Hamilton married Paul Boynton Meserve on June 13, 1931, and made her debut on           
the New York stage the following year. While her acting career developed, her           
marriage became troubled, and the couple divorced in 1938. They had one son,             
Hamilton Wadsworth Meserve (born 1935), whom she raised on her own. Not long             
after the official end of her marriage, Hamilton accepted the film role that             
made her famous.                                                                         
Hamilton's unlikely career as a film actress was driven by the very qualities           
that placed her in stark contrast to the stereotypical Hollywood glamour girl.           
Her image was that of a New England spinster, extremely pragmatic and impatient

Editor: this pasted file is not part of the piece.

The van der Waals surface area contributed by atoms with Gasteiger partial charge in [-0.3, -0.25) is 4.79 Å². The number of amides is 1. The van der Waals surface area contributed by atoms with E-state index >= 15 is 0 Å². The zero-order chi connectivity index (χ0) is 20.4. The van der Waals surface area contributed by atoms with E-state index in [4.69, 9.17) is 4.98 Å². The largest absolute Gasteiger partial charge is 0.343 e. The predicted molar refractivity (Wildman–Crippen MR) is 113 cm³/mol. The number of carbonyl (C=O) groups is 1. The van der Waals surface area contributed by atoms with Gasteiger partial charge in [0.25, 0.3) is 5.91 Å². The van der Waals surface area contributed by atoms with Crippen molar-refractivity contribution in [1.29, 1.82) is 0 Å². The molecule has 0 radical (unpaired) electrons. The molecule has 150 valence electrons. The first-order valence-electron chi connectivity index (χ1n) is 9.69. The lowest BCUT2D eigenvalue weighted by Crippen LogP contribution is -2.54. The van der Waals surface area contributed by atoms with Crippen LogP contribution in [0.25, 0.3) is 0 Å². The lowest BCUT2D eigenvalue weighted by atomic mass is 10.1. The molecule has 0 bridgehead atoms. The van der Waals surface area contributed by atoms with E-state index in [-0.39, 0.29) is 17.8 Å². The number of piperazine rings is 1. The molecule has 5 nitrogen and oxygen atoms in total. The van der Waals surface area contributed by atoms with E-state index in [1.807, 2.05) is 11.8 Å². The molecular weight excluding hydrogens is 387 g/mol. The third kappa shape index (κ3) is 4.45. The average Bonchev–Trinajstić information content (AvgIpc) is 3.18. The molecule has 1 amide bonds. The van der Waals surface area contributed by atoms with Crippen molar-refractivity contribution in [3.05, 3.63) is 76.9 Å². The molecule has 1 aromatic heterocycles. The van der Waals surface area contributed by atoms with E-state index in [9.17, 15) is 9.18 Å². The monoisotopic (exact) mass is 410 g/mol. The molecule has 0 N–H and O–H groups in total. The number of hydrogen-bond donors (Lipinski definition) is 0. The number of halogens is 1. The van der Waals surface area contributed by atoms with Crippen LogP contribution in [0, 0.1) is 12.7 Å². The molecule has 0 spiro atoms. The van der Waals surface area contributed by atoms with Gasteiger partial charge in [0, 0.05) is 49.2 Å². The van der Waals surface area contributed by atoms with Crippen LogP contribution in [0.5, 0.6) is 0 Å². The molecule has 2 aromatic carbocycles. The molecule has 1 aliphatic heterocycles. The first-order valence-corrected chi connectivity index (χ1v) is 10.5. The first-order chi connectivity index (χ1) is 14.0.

with all manner of "tomfoolery". Hamilton's plain looks helped to bring steady           
work as a character actor. She made her screen debut in 1933 in Zoo in Budapest.         
Hamilton went on to appear in These Three (1936), Saratoga, You Only Live Once,         
Nothing Sacred (all 1937), and The Adventures of Tom Sawyer (1938). She strived         
to work as much as possible to support herself and her son; she never put               
herself under contract to any one studio and priced her services at $1000 a week.       
In 1939, she played the role of the Wicked Witch of the West opposite Judy               
Garland's Dorothy in The Wizard of Oz and created not only her most famous role,         
but one of the screen's most memorable villains. Hamilton was chosen when the